Whether you think this idea makes economic sense or not (similar projects in Sydney and Brisbane have been financially problematic), it is clever politics.
Rail links to airports seem to be about state pride as much as anything. Every self-respecting big city reckons they should have one.
The idea is wildly popular and Denis Napthine is clearly keen to market himself as an infrastructure premier.
Addressing the Liberal Party state council on Sunday, Dr Napthine had a compelling story to tell: Victoria's population has been booming. In the past 12 months it grew by 110,000, with more than 2100 people flooding in each week. Passenger numbers at Melbourne Airport are expected to double to about 60 million a year within 20 years. While Public Transport Victoria has warned the benefits of a direct airport link are at present outweighed by the ''high costs'', at some point it will become vital, particularly with CityLink already close to capacity.
But there are also risks. The idea has been on the agenda now for decades (40 years according to the Premier). Voters might rightly be cynical, particularly with plans for rail lines to Doncaster, Rowville and Avalon still no closer to being delivered.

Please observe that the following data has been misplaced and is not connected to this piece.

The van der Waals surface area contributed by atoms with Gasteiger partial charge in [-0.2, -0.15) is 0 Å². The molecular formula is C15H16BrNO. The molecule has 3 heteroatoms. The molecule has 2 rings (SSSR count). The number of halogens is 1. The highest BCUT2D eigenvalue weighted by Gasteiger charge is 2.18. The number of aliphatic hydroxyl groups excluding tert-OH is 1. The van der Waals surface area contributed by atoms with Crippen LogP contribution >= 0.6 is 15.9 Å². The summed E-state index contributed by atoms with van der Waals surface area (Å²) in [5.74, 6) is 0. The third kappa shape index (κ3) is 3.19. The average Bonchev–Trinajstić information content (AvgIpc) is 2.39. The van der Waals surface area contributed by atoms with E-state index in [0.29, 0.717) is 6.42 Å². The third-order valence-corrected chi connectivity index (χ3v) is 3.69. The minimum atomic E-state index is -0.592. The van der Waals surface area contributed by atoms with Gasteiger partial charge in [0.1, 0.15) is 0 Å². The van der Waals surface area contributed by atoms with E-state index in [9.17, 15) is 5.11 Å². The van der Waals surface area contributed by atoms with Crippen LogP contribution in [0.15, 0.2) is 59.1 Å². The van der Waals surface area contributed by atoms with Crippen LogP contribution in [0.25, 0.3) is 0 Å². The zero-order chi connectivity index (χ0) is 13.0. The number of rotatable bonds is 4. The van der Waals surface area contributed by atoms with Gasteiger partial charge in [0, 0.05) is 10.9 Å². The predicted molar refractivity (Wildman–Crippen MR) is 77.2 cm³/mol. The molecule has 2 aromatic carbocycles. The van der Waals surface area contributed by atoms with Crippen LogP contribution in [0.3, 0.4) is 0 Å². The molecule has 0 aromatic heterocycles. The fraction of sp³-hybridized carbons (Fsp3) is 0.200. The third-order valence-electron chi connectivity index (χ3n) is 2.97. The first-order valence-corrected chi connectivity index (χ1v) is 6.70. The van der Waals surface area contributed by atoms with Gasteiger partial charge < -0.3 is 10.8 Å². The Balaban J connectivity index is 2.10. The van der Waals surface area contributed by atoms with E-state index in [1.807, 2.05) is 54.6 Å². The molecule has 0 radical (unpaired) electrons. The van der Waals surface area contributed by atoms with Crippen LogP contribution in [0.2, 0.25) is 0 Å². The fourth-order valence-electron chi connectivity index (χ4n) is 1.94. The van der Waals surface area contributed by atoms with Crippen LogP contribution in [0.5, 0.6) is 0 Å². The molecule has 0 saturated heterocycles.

The budget may well ''outline'' the government's ''commitment'' to the link but whether it will fund it over the four-year budget period is a different question.
There are also questions about how the project will mesh with the ''realigned'' Metro Rail project, which is undoubtedly a far more urgent need for Melbourne's rail network.
Finally, whether Dr Napthine's major projects agenda is now overcrowded is up for debate. As Treasurer Michael O'Brien has pointed out, too much ''overlap'' between projects can force up costs by creating labour shortages.
Dr Napthine, on the other hand, reckons the government can ''walk and chew gum at the same time'' by building both the airport rail link and the Metro project simultaneously.